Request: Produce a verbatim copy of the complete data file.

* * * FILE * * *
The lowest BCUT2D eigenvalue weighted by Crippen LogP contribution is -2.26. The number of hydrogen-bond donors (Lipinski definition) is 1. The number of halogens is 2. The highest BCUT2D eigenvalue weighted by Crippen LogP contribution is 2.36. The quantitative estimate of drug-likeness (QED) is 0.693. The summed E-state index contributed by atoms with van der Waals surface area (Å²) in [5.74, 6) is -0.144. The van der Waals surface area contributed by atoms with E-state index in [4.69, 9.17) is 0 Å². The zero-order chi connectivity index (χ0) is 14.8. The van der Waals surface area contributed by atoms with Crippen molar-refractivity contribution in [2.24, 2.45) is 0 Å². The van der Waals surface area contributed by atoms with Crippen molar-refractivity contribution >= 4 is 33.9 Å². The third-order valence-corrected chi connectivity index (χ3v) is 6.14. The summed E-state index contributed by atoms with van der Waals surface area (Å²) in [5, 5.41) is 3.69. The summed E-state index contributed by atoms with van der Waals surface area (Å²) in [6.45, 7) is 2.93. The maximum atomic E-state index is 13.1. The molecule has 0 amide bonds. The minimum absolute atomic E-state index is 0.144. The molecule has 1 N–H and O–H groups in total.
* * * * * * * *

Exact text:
The lowest BCUT2D eigenvalue weighted by Crippen LogP contribution is -2.26. The number of hydrogen-bond donors (Lipinski definition) is 1. The number of halogens is 2. The highest BCUT2D eigenvalue weighted by Crippen LogP contribution is 2.36. The quantitative estimate of drug-likeness (QED) is 0.693. The summed E-state index contributed by atoms with van der Waals surface area (Å²) in [5.74, 6) is -0.144. The van der Waals surface area contributed by atoms with E-state index in [4.69, 9.17) is 0 Å². The zero-order chi connectivity index (χ0) is 14.8. The van der Waals surface area contributed by atoms with Crippen molar-refractivity contribution in [2.24, 2.45) is 0 Å². The van der Waals surface area contributed by atoms with Crippen molar-refractivity contribution >= 4 is 33.9 Å². The third-order valence-corrected chi connectivity index (χ3v) is 6.14. The summed E-state index contributed by atoms with van der Waals surface area (Å²) in [5, 5.41) is 3.69. The summed E-state index contributed by atoms with van der Waals surface area (Å²) in [6.45, 7) is 2.93. The maximum atomic E-state index is 13.1. The molecule has 0 amide bonds. The minimum absolute atomic E-state index is 0.144. The molecule has 1 N–H and O–H groups in total.